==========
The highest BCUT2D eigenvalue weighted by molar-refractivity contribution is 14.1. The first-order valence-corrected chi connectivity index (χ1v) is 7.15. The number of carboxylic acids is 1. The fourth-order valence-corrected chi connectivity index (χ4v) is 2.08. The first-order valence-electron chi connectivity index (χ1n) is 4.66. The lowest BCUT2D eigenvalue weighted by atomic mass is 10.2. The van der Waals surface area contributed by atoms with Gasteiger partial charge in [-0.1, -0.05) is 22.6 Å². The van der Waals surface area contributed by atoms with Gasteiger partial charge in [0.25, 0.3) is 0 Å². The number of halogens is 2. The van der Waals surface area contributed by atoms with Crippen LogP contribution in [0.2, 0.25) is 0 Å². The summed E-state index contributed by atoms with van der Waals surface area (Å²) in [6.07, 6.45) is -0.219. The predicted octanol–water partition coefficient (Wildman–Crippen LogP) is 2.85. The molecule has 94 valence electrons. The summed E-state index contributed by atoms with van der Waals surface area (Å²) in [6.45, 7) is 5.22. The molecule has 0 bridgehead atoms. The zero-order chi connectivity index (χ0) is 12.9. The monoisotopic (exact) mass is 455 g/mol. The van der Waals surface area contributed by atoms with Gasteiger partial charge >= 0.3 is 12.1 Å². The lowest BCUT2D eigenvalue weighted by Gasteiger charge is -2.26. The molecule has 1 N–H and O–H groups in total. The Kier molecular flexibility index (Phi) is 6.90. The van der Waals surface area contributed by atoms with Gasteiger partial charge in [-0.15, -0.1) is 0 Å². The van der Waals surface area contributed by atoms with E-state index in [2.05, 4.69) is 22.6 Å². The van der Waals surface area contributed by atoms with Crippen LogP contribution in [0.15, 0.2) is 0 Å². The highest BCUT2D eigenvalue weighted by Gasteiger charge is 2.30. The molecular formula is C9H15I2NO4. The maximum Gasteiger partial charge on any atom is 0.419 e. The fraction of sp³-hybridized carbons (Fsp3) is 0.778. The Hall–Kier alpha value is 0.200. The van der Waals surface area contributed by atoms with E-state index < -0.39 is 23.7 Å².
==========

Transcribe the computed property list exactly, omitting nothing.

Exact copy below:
The highest BCUT2D eigenvalue weighted by molar-refractivity contribution is 14.1. The first-order valence-corrected chi connectivity index (χ1v) is 7.15. The number of carboxylic acids is 1. The fourth-order valence-corrected chi connectivity index (χ4v) is 2.08. The first-order valence-electron chi connectivity index (χ1n) is 4.66. The lowest BCUT2D eigenvalue weighted by atomic mass is 10.2. The van der Waals surface area contributed by atoms with Gasteiger partial charge in [-0.1, -0.05) is 22.6 Å². The van der Waals surface area contributed by atoms with Gasteiger partial charge in [0.25, 0.3) is 0 Å². The number of halogens is 2. The van der Waals surface area contributed by atoms with Crippen LogP contribution in [0.2, 0.25) is 0 Å². The summed E-state index contributed by atoms with van der Waals surface area (Å²) in [6.07, 6.45) is -0.219. The predicted octanol–water partition coefficient (Wildman–Crippen LogP) is 2.85. The molecule has 94 valence electrons. The summed E-state index contributed by atoms with van der Waals surface area (Å²) in [6.45, 7) is 5.22. The molecule has 0 bridgehead atoms. The zero-order chi connectivity index (χ0) is 12.9. The monoisotopic (exact) mass is 455 g/mol. The van der Waals surface area contributed by atoms with Gasteiger partial charge >= 0.3 is 12.1 Å². The lowest BCUT2D eigenvalue weighted by Gasteiger charge is -2.26. The molecule has 1 N–H and O–H groups in total. The Kier molecular flexibility index (Phi) is 6.90. The van der Waals surface area contributed by atoms with Gasteiger partial charge in [-0.15, -0.1) is 0 Å². The van der Waals surface area contributed by atoms with E-state index in [2.05, 4.69) is 22.6 Å². The van der Waals surface area contributed by atoms with Crippen LogP contribution in [0.15, 0.2) is 0 Å². The highest BCUT2D eigenvalue weighted by Gasteiger charge is 2.30. The molecular formula is C9H15I2NO4. The maximum Gasteiger partial charge on any atom is 0.419 e. The fraction of sp³-hybridized carbons (Fsp3) is 0.778. The Hall–Kier alpha value is 0.200. The van der Waals surface area contributed by atoms with E-state index < -0.39 is 23.7 Å².